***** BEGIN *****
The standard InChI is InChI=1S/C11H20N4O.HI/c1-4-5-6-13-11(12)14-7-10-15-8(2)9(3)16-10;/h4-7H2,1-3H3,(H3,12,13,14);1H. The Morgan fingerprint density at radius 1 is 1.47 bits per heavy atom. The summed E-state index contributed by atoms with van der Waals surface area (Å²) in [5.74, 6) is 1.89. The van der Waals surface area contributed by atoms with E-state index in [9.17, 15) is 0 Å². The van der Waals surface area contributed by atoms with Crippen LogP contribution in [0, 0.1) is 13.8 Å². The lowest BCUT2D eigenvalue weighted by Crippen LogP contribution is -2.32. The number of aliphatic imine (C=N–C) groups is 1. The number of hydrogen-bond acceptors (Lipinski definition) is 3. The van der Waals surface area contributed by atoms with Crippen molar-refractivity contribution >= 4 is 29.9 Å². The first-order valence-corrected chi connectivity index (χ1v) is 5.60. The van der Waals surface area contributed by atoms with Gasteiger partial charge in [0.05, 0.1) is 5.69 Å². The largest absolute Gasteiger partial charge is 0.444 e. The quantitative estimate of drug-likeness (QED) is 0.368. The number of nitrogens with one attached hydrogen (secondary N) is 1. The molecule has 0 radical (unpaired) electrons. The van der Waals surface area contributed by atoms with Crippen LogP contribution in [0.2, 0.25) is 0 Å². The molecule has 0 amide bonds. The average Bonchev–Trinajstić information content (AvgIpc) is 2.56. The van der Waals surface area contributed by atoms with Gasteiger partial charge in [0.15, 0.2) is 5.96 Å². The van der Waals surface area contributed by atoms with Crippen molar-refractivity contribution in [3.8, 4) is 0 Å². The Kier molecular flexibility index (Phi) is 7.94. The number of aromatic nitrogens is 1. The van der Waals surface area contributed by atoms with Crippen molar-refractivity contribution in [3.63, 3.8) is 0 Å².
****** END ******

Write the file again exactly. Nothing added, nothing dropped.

The standard InChI is InChI=1S/C11H20N4O.HI/c1-4-5-6-13-11(12)14-7-10-15-8(2)9(3)16-10;/h4-7H2,1-3H3,(H3,12,13,14);1H. The Morgan fingerprint density at radius 1 is 1.47 bits per heavy atom. The summed E-state index contributed by atoms with van der Waals surface area (Å²) in [5.74, 6) is 1.89. The van der Waals surface area contributed by atoms with E-state index in [9.17, 15) is 0 Å². The van der Waals surface area contributed by atoms with Crippen LogP contribution in [0, 0.1) is 13.8 Å². The lowest BCUT2D eigenvalue weighted by Crippen LogP contribution is -2.32. The number of aliphatic imine (C=N–C) groups is 1. The number of hydrogen-bond acceptors (Lipinski definition) is 3. The van der Waals surface area contributed by atoms with Crippen molar-refractivity contribution >= 4 is 29.9 Å². The first-order valence-corrected chi connectivity index (χ1v) is 5.60. The van der Waals surface area contributed by atoms with Gasteiger partial charge in [0.05, 0.1) is 5.69 Å². The largest absolute Gasteiger partial charge is 0.444 e. The quantitative estimate of drug-likeness (QED) is 0.368. The number of nitrogens with one attached hydrogen (secondary N) is 1. The molecule has 0 radical (unpaired) electrons. The van der Waals surface area contributed by atoms with Crippen LogP contribution in [0.2, 0.25) is 0 Å². The molecule has 0 amide bonds. The average Bonchev–Trinajstić information content (AvgIpc) is 2.56. The van der Waals surface area contributed by atoms with Gasteiger partial charge in [0.15, 0.2) is 5.96 Å². The van der Waals surface area contributed by atoms with Crippen molar-refractivity contribution in [3.8, 4) is 0 Å². The Kier molecular flexibility index (Phi) is 7.94. The number of aromatic nitrogens is 1. The van der Waals surface area contributed by atoms with Crippen molar-refractivity contribution in [3.63, 3.8) is 0 Å².